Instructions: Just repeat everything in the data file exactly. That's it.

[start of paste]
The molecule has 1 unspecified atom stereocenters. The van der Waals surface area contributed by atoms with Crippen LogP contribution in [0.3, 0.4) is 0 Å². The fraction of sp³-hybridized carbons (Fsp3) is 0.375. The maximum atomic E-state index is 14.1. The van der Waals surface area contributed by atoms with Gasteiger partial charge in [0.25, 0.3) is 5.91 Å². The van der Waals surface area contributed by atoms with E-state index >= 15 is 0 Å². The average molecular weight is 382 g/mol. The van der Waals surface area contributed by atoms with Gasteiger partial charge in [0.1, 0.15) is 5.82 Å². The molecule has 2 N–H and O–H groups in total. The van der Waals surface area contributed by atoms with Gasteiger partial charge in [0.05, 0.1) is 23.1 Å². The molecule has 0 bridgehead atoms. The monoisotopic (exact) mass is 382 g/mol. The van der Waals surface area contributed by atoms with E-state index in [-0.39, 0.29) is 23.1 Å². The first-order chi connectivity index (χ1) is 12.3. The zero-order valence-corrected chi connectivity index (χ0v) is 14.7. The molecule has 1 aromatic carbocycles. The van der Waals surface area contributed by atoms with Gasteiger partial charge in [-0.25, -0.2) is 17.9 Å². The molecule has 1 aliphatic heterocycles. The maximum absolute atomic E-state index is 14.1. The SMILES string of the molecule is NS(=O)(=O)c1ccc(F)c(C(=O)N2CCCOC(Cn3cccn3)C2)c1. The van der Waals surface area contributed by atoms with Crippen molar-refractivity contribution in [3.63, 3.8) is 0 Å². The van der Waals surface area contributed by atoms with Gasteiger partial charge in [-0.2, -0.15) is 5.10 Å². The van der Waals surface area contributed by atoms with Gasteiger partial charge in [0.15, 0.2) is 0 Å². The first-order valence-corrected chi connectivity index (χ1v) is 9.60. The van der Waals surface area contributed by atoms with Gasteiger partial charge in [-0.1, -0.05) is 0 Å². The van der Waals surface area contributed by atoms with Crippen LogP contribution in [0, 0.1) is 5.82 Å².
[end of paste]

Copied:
The molecule has 1 unspecified atom stereocenters. The van der Waals surface area contributed by atoms with Crippen LogP contribution in [0.3, 0.4) is 0 Å². The fraction of sp³-hybridized carbons (Fsp3) is 0.375. The maximum atomic E-state index is 14.1. The van der Waals surface area contributed by atoms with Gasteiger partial charge in [0.25, 0.3) is 5.91 Å². The van der Waals surface area contributed by atoms with E-state index >= 15 is 0 Å². The average molecular weight is 382 g/mol. The van der Waals surface area contributed by atoms with Gasteiger partial charge in [0.1, 0.15) is 5.82 Å². The molecule has 2 N–H and O–H groups in total. The van der Waals surface area contributed by atoms with Gasteiger partial charge in [0.05, 0.1) is 23.1 Å². The molecule has 0 bridgehead atoms. The monoisotopic (exact) mass is 382 g/mol. The van der Waals surface area contributed by atoms with E-state index in [-0.39, 0.29) is 23.1 Å². The first-order chi connectivity index (χ1) is 12.3. The zero-order valence-corrected chi connectivity index (χ0v) is 14.7. The molecule has 1 aromatic carbocycles. The van der Waals surface area contributed by atoms with Gasteiger partial charge in [-0.25, -0.2) is 17.9 Å². The molecule has 1 aliphatic heterocycles. The maximum absolute atomic E-state index is 14.1. The SMILES string of the molecule is NS(=O)(=O)c1ccc(F)c(C(=O)N2CCCOC(Cn3cccn3)C2)c1. The van der Waals surface area contributed by atoms with Crippen molar-refractivity contribution in [3.63, 3.8) is 0 Å². The van der Waals surface area contributed by atoms with Gasteiger partial charge in [-0.2, -0.15) is 5.10 Å². The van der Waals surface area contributed by atoms with Gasteiger partial charge in [0.15, 0.2) is 0 Å². The first-order valence-corrected chi connectivity index (χ1v) is 9.60. The van der Waals surface area contributed by atoms with Gasteiger partial charge in [-0.1, -0.05) is 0 Å². The van der Waals surface area contributed by atoms with Crippen LogP contribution in [0, 0.1) is 5.82 Å².